robin kniech at-large

Denver Councilwoman Robin Kniech

Denver Councilwoman Robin Kniech made Denver history in 2011 when she was elected to council as the first out member of the LGBTQ community. In the last decade, she has worked tirelessly on issues including affordable housing, labor laws and minimum wage.

Kniech grew up in Milwaukee, Wisconsin, moving to Denver after she graduated from law school. Having been raised in a working-class family, Kniech dedicated herself to making Denver a better place for struggling families long before she ran for City Council.

Kniech worked for a community-based organization in Denver that created a coalition of environmental and labor advocates. These advocates worked to engage with the city and developers, establishing standards for public investment to make sure community changes benefited all residents. This work would later become the basis for her run for office.

After being elected as an at-large council member in 2011, Kniech was re-elected in 2015 and 2019. Now, half-way through her third and final term on the council, she talked to The Denver Gazette about her time serving Denver.

What made you want to become a city council representative?

When I did my work in the community, we were fighting project by project to get affordable housing, job standards. When I decided to run for office, one of my primary goals was to create those standards so that every project would have those outcomes, rather than the community having to fight over and over again. I also was really passionate about bringing in more of the voices of those who have been impacted, and partnering with them in a new way. It wasn’t just that we would do these policies, but that we would create them along with the communities that were impacted.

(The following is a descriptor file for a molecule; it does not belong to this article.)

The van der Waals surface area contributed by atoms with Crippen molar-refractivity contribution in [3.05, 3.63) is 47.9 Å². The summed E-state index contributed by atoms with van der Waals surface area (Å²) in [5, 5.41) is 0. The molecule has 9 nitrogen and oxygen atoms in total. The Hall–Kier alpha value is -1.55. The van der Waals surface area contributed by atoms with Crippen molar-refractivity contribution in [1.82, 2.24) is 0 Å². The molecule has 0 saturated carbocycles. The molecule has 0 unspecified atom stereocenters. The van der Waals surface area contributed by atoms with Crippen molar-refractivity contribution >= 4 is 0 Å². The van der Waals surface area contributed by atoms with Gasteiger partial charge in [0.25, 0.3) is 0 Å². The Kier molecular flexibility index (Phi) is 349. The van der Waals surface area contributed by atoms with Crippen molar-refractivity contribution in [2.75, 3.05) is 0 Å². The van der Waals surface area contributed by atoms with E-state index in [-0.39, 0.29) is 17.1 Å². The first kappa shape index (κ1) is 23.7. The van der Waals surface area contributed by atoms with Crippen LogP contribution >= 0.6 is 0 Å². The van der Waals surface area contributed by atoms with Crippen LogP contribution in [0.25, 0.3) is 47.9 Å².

Many of these policies are beneficial to residents of color, African American and Latino residents, even if they’re race-neutral on their face. For example, when you raise wages, two-thirds of the people whose wages are raised are people of color and they’re disproportionately women. Working on economic justice and working on housing is very much connected. And a motivator of me running for office was being able to raise the living standards of women and people of color in our city by addressing these standards in a city-wide way.

As the first out member of the LGBT community on council, it was definitely humbling to give some representation to a community that had been very active in contributing to the city but hadn’t been represented. I was also very humbled because many of the basic protections for LGBTQ folks in the city had already been achieved in Denver by straight allies who had come before. There is still work to be done. It may not be as big as domestic partnerships and employment protection but there’s a lot of ways that having my perspective at the table has helped to identify gaps in the city and bring different perspectives to the table.

How has your experience as a council member been so far?

I feel like I have governed though three different cities. The first city was struggling under the limits of TABOR and, even though our economy was growing and strong, we were unable to recover our city budget to serve the needs we had. Affordable housing was a desperate need for the city, but for the lowest-income residents. Homelessness was a concern but we were in a different place. That was a city of scarcity and we were working hard to try to get opportunities. We had a lot of legal barriers. Most of the things I was interested in and passionate about working on were preempted by the state government.